Last Friday, Dr. Berliner’s AP Physics class took a trip to the George Washington Bridge. When we first arrived, we were introduced to our Guide, Andrea Giorgi Bocker, who works as engineer of construction for the George Washington Bridge and Bus Station, a division of the Port Authority of New York and New Jersey. After graduating from Manhattan College, she earned a Masters in Engineering from the Stevens Institute of Technology and a professional engineering licensure in New York and in New Jersey in order to enable her to work in both states. We had a quick question and answer session in which she explained some of the physics behind the building of the bridge, followed by the screening of an old video detailing the making of the George Washington Bridge. Segments of this video along with commentary can be seen on YouTube. While we saw the original silent video accompanied only by Ms. Bocker’s commentary, various engineers narrate this clip.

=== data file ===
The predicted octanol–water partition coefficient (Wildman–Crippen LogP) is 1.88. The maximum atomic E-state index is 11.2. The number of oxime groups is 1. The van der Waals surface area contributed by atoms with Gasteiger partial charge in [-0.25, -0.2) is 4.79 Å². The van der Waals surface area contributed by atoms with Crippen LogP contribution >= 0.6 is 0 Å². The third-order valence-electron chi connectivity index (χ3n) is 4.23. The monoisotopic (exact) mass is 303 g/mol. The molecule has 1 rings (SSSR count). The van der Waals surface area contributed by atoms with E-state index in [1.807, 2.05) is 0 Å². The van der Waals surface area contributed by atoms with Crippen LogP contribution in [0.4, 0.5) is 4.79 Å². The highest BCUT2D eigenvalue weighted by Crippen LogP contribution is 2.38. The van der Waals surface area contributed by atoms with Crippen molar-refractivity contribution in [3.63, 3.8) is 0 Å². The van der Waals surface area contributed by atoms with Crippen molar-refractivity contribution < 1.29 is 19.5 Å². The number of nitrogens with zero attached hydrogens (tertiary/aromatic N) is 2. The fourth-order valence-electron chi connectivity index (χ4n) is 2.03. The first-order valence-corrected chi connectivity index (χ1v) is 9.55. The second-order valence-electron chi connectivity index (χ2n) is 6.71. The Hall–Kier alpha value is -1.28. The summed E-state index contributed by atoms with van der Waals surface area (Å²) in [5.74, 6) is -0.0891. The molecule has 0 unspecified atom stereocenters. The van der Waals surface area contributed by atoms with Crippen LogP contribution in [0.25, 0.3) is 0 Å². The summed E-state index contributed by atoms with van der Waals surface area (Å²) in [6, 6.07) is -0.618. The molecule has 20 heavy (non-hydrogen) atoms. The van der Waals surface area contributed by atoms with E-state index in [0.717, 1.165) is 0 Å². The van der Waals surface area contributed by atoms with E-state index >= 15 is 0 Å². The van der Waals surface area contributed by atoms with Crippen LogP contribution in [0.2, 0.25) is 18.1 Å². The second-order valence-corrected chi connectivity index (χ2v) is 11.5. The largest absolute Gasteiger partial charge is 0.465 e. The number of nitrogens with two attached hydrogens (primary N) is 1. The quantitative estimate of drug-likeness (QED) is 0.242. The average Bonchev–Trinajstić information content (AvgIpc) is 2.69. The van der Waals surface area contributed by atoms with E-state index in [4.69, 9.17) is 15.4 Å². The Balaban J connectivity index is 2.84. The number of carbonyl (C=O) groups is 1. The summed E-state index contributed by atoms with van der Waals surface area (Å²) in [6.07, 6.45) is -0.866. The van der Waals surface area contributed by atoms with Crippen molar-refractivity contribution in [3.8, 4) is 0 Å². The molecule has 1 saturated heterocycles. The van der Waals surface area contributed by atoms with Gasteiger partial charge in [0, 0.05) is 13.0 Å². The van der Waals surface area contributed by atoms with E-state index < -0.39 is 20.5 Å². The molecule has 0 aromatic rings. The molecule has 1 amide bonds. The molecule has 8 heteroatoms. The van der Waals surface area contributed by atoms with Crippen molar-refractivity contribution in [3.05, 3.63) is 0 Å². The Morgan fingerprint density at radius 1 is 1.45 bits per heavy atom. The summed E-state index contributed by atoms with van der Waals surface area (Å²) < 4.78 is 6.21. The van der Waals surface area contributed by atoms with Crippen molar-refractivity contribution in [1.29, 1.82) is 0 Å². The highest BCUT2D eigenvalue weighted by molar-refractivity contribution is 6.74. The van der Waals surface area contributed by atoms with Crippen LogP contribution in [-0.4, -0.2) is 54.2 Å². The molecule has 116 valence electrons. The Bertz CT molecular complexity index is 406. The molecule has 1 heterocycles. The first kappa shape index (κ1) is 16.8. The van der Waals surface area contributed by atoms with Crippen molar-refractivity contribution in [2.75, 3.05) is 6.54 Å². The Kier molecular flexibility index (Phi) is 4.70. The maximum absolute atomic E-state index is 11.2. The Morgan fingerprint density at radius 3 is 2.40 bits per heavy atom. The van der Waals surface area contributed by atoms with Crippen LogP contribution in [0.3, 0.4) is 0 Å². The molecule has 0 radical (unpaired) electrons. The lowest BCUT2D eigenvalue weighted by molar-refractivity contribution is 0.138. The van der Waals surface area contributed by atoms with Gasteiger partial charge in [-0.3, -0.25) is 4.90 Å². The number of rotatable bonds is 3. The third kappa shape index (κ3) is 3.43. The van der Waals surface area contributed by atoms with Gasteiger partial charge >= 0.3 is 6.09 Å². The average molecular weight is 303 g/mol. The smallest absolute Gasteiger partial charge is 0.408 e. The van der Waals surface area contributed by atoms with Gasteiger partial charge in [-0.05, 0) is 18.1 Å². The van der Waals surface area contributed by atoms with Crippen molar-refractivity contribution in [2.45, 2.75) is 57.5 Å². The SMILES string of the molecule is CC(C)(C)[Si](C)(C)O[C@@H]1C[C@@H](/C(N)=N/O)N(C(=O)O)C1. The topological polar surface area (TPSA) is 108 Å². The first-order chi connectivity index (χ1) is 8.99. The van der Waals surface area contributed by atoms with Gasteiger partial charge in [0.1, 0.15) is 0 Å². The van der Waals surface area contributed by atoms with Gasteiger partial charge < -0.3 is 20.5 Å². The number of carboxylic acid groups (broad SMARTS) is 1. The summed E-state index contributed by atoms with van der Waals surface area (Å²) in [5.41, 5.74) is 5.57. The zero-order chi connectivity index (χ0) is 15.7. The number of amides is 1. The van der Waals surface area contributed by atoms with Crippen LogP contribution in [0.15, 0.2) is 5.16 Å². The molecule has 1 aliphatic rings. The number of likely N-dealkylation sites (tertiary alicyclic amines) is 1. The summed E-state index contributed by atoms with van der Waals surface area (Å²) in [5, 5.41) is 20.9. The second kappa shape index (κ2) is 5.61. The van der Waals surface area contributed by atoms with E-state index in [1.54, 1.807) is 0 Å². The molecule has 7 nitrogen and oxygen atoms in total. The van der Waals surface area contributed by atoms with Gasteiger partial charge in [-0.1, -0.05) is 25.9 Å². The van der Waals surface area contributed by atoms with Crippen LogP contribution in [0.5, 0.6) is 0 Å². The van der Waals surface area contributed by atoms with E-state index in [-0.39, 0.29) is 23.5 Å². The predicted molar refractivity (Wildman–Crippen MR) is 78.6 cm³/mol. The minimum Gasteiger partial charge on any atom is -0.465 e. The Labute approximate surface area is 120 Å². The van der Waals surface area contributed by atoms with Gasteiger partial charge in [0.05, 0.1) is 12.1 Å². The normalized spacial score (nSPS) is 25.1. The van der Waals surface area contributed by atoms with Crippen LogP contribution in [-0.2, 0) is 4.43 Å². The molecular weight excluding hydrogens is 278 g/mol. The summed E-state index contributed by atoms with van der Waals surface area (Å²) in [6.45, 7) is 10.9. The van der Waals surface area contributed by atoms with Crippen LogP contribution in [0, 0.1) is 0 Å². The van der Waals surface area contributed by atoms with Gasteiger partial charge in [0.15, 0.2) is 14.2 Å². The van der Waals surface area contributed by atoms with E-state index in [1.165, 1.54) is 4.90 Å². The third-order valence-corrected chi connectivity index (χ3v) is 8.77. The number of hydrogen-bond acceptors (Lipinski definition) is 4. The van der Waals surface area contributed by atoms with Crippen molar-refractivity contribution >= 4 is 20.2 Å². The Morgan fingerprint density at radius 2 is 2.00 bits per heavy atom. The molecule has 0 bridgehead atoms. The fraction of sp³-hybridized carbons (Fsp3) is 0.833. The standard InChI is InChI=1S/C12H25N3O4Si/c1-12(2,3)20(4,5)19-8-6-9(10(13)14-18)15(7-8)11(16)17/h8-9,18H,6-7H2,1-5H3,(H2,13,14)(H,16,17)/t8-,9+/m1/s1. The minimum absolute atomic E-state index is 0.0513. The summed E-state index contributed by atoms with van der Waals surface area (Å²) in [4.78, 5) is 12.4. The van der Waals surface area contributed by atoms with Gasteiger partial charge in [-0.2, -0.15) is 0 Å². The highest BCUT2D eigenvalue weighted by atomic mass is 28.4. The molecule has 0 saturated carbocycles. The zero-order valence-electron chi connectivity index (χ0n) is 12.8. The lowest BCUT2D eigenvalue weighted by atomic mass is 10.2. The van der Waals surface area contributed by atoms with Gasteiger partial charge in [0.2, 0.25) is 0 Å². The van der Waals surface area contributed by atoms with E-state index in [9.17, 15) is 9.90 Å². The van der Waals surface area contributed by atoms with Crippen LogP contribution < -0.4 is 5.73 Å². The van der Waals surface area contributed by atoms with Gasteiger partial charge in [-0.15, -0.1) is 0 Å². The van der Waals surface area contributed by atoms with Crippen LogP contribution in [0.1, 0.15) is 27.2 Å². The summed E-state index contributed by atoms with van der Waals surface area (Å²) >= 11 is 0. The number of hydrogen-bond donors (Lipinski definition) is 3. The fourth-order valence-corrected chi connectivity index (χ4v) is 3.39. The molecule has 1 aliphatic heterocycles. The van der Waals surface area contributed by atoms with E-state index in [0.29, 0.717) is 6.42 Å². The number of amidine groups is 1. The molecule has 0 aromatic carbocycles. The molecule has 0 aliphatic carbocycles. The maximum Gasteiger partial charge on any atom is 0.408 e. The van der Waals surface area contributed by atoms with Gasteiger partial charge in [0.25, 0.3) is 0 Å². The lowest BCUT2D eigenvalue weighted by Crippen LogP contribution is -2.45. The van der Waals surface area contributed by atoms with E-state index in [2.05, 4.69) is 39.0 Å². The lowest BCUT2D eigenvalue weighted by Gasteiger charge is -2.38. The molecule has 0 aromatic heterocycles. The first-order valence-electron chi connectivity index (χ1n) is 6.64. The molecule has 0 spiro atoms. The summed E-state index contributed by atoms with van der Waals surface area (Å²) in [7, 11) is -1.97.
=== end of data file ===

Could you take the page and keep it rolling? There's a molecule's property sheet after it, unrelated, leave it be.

After the video, we took a short ride from the Administrative Building to the New Jersey side of the bridge. We were then led down to the bottom of the NJ tower. Down below, we saw two of the steel cables that are rooted into the ground in order to support the weight of the bridge. Ms. Bocker explained that there are two more cables on the New York side of the bridge, and that each cable is three feet wide and contains over 25,000 wires.
After we visited the underground portion of the trip, we took an old-style elevator up to the top of the New Jersey tower. The view was breathtaking, and it was truly awe-inspiring to imagine how such a tremendous structure could be constructed with only the rudimentary technology available to the engineers of the 1920′s. All of us have crossed the bridge numerous times, but until this tour most of us probably never understood the monumental engineering skill that the GWB is a testament to. Thank you very much to Dr. Berliner for organizing the trip, and to Ms. Bocker for the great tour!